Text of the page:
DIANA confided in a royal biographer that she feared for her life just two months before her death.
Ingrid Seward was told by Diana that she felt her life had been in danger, in a heart-to-heart chat at Kensington Palace.
Ms Seward said: “We were having what she called a girlie chat and she just opened up. She told me exactly what she said in her letter to Burrell.
“She told me: ‘I know this sounds silly now, but I did really worry about the brakes on my car’.
“Diana said this to me at the end of June 1997. She was convinced there were people out to get her. We laughed about it. She didn’t tell me who they were. She was quite canny.
“She obviously took it quite seriously and said that she had the apartment swept for bugs.
“I spent the morning with her. Everything she told me was amazing. I was under trust not to repeat what she said.
“I couldn’t believe what she was saying. It was pretty extraordinary.”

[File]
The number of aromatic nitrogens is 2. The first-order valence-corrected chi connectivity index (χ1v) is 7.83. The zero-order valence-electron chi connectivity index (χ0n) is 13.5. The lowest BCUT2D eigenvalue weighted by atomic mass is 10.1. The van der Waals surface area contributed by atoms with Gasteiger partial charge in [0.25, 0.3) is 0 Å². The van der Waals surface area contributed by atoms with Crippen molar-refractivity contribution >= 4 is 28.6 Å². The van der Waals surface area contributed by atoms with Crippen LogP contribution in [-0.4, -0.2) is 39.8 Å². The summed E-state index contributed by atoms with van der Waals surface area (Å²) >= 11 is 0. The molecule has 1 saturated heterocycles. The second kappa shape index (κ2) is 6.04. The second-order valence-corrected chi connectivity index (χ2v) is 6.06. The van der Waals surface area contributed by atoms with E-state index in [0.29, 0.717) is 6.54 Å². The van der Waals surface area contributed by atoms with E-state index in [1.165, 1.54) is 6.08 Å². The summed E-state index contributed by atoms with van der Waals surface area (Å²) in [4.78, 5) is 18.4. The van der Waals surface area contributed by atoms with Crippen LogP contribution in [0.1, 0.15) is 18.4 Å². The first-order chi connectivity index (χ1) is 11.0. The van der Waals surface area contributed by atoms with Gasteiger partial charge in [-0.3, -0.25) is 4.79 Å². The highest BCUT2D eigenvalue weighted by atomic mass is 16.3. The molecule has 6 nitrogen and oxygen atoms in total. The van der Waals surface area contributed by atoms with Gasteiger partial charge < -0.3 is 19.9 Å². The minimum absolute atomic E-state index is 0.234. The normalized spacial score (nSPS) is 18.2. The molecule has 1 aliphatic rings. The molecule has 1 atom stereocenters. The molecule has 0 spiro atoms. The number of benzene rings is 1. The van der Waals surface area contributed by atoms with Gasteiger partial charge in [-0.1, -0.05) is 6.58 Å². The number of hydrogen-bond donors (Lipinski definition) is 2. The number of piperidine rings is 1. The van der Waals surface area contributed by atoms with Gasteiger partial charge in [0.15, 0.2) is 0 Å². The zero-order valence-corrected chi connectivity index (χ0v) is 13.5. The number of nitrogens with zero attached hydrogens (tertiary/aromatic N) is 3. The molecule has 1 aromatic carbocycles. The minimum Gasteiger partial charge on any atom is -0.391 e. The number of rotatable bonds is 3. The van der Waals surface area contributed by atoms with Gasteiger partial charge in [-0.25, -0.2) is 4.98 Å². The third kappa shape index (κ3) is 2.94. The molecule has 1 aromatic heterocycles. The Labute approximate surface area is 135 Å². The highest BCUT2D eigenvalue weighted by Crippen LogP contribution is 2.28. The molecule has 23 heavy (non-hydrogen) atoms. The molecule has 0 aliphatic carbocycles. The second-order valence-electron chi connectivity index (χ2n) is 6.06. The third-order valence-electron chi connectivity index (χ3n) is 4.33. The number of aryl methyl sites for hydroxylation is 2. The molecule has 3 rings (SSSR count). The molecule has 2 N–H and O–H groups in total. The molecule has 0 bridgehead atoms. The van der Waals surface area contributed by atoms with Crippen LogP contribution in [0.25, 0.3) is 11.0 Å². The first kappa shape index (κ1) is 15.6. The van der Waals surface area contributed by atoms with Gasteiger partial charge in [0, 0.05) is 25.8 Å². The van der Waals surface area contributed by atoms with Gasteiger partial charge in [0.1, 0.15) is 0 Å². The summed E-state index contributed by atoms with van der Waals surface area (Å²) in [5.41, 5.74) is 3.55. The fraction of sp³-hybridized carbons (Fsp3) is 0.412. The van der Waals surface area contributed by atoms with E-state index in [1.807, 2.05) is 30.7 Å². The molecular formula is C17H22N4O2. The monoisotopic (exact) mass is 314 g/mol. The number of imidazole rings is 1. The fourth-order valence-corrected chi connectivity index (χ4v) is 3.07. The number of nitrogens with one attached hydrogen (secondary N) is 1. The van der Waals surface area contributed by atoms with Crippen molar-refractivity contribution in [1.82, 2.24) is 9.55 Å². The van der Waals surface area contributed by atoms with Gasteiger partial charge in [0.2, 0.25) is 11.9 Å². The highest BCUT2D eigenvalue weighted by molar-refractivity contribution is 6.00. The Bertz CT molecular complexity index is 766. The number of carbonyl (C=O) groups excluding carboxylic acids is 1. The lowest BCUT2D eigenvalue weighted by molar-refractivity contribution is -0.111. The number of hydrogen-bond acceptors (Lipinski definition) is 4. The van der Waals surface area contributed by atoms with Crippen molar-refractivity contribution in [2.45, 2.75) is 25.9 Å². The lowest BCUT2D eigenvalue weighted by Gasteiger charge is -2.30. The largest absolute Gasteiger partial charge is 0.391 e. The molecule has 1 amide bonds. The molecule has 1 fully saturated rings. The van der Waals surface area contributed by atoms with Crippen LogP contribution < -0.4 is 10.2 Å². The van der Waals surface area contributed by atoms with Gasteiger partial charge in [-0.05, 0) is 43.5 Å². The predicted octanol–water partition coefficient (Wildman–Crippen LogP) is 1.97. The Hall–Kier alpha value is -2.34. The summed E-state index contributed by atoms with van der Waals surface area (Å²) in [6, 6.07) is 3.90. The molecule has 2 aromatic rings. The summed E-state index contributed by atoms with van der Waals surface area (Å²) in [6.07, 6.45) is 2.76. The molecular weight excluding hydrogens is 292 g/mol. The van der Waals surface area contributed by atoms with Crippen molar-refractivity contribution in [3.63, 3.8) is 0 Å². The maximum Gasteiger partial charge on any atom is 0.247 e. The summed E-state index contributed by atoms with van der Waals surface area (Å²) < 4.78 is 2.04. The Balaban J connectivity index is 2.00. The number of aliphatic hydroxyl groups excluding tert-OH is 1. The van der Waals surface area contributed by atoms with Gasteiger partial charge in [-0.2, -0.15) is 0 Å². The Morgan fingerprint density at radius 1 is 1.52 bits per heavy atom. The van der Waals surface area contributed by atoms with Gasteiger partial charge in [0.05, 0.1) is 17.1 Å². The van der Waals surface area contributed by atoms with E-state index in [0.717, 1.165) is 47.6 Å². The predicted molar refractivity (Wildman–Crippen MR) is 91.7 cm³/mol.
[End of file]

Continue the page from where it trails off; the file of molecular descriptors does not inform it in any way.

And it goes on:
Ms Seward, who wrote what Diana told her in an article 12 months ago, added: “Diana avoided saying who these people were who were after her.
“She was trying to emphasise the mistrust she felt for everybody and feeling completely isolated. It must have been pretty scary.
“I knew she was also fearful they would take the boys away from her, and was genuinely worried that would happen.
“She was in turmoil.”
Ingrid added: “She always used to say Harry loved being the centre of attention but that William was more complicated.
“He was only 15 when she died and he found it difficult to cope with the interest in her death.
“But Diana said to me in that last interview he would come to terms with all the attention in the end – it was his destiny.
“She was never totally sure of herself, she didn’t have the emotional resources to cope with that kind of life.
“If she and Charles had had more time together I think he could have helped her with that, helped her to ignore what was being said in the papers.”